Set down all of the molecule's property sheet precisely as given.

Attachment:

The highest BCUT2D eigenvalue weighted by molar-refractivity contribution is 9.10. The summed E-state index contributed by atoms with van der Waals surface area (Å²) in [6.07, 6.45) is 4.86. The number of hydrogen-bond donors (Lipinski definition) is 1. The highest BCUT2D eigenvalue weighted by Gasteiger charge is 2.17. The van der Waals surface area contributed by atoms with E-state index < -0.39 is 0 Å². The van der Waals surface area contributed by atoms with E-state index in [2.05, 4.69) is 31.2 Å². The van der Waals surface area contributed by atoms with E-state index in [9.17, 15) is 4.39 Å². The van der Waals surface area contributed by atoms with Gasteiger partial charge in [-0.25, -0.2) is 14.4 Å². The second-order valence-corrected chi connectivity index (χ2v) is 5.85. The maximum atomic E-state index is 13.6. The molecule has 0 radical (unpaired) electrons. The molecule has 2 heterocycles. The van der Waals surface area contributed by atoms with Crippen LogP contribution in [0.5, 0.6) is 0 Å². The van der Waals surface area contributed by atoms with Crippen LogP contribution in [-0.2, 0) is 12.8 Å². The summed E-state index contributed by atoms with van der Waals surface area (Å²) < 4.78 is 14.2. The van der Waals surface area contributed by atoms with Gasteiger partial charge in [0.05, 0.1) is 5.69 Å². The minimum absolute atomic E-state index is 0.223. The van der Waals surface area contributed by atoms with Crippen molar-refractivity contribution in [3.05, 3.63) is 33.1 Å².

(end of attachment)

The highest BCUT2D eigenvalue weighted by molar-refractivity contribution is 9.10. The summed E-state index contributed by atoms with van der Waals surface area (Å²) in [6.07, 6.45) is 4.86. The number of hydrogen-bond donors (Lipinski definition) is 1. The highest BCUT2D eigenvalue weighted by Gasteiger charge is 2.17. The van der Waals surface area contributed by atoms with E-state index < -0.39 is 0 Å². The van der Waals surface area contributed by atoms with E-state index in [2.05, 4.69) is 31.2 Å². The van der Waals surface area contributed by atoms with E-state index in [9.17, 15) is 4.39 Å². The van der Waals surface area contributed by atoms with Gasteiger partial charge in [-0.25, -0.2) is 14.4 Å². The second-order valence-corrected chi connectivity index (χ2v) is 5.85. The maximum atomic E-state index is 13.6. The molecule has 0 radical (unpaired) electrons. The molecule has 2 heterocycles. The van der Waals surface area contributed by atoms with Crippen LogP contribution in [0.5, 0.6) is 0 Å². The van der Waals surface area contributed by atoms with Crippen LogP contribution in [-0.2, 0) is 12.8 Å². The summed E-state index contributed by atoms with van der Waals surface area (Å²) < 4.78 is 14.2. The van der Waals surface area contributed by atoms with Gasteiger partial charge in [0.05, 0.1) is 5.69 Å². The minimum absolute atomic E-state index is 0.223. The van der Waals surface area contributed by atoms with Crippen molar-refractivity contribution in [3.05, 3.63) is 33.1 Å².